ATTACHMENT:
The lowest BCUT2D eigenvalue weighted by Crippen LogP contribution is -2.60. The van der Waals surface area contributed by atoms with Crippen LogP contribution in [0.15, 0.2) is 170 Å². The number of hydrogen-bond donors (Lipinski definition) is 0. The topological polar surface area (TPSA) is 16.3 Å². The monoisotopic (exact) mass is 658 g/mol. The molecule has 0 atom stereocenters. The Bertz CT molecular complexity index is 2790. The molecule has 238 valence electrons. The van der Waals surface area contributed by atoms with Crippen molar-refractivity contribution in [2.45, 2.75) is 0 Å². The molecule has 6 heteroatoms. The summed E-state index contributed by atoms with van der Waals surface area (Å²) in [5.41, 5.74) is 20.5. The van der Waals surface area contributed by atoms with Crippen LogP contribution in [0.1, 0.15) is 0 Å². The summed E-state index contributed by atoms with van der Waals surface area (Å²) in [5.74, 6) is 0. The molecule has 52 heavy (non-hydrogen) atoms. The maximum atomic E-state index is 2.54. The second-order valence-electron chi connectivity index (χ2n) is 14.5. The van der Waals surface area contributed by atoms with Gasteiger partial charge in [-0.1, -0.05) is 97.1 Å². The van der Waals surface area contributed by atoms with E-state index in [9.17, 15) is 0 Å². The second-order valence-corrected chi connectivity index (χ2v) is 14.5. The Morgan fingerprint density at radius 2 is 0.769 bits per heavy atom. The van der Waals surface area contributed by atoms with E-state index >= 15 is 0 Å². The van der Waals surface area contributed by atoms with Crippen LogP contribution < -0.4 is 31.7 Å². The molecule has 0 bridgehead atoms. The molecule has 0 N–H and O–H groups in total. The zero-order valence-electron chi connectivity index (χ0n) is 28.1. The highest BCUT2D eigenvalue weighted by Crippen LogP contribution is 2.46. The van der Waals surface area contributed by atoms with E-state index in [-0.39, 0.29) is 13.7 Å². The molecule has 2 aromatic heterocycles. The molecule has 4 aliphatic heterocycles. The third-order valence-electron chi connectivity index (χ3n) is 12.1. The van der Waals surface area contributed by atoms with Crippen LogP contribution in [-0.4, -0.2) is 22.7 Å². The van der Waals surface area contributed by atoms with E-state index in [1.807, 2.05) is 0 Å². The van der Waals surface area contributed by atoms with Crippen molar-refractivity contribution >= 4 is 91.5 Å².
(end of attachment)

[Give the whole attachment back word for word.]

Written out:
The lowest BCUT2D eigenvalue weighted by Crippen LogP contribution is -2.60. The van der Waals surface area contributed by atoms with Crippen LogP contribution in [0.15, 0.2) is 170 Å². The number of hydrogen-bond donors (Lipinski definition) is 0. The topological polar surface area (TPSA) is 16.3 Å². The monoisotopic (exact) mass is 658 g/mol. The molecule has 0 atom stereocenters. The Bertz CT molecular complexity index is 2790. The molecule has 238 valence electrons. The van der Waals surface area contributed by atoms with Crippen molar-refractivity contribution in [2.45, 2.75) is 0 Å². The molecule has 6 heteroatoms. The summed E-state index contributed by atoms with van der Waals surface area (Å²) in [5.41, 5.74) is 20.5. The van der Waals surface area contributed by atoms with Crippen LogP contribution in [0.1, 0.15) is 0 Å². The summed E-state index contributed by atoms with van der Waals surface area (Å²) in [5.74, 6) is 0. The molecule has 52 heavy (non-hydrogen) atoms. The maximum atomic E-state index is 2.54. The second-order valence-electron chi connectivity index (χ2n) is 14.5. The van der Waals surface area contributed by atoms with Gasteiger partial charge in [-0.1, -0.05) is 97.1 Å². The van der Waals surface area contributed by atoms with E-state index in [9.17, 15) is 0 Å². The second-order valence-corrected chi connectivity index (χ2v) is 14.5. The Morgan fingerprint density at radius 2 is 0.769 bits per heavy atom. The van der Waals surface area contributed by atoms with E-state index >= 15 is 0 Å². The van der Waals surface area contributed by atoms with Crippen LogP contribution < -0.4 is 31.7 Å². The molecule has 0 bridgehead atoms. The molecule has 0 N–H and O–H groups in total. The zero-order valence-electron chi connectivity index (χ0n) is 28.1. The highest BCUT2D eigenvalue weighted by Crippen LogP contribution is 2.46. The van der Waals surface area contributed by atoms with E-state index in [-0.39, 0.29) is 13.7 Å². The molecule has 2 aromatic heterocycles. The molecule has 4 aliphatic heterocycles. The third-order valence-electron chi connectivity index (χ3n) is 12.1. The van der Waals surface area contributed by atoms with Crippen LogP contribution in [-0.4, -0.2) is 22.7 Å². The van der Waals surface area contributed by atoms with E-state index in [1.807, 2.05) is 0 Å². The van der Waals surface area contributed by atoms with Crippen molar-refractivity contribution >= 4 is 91.5 Å².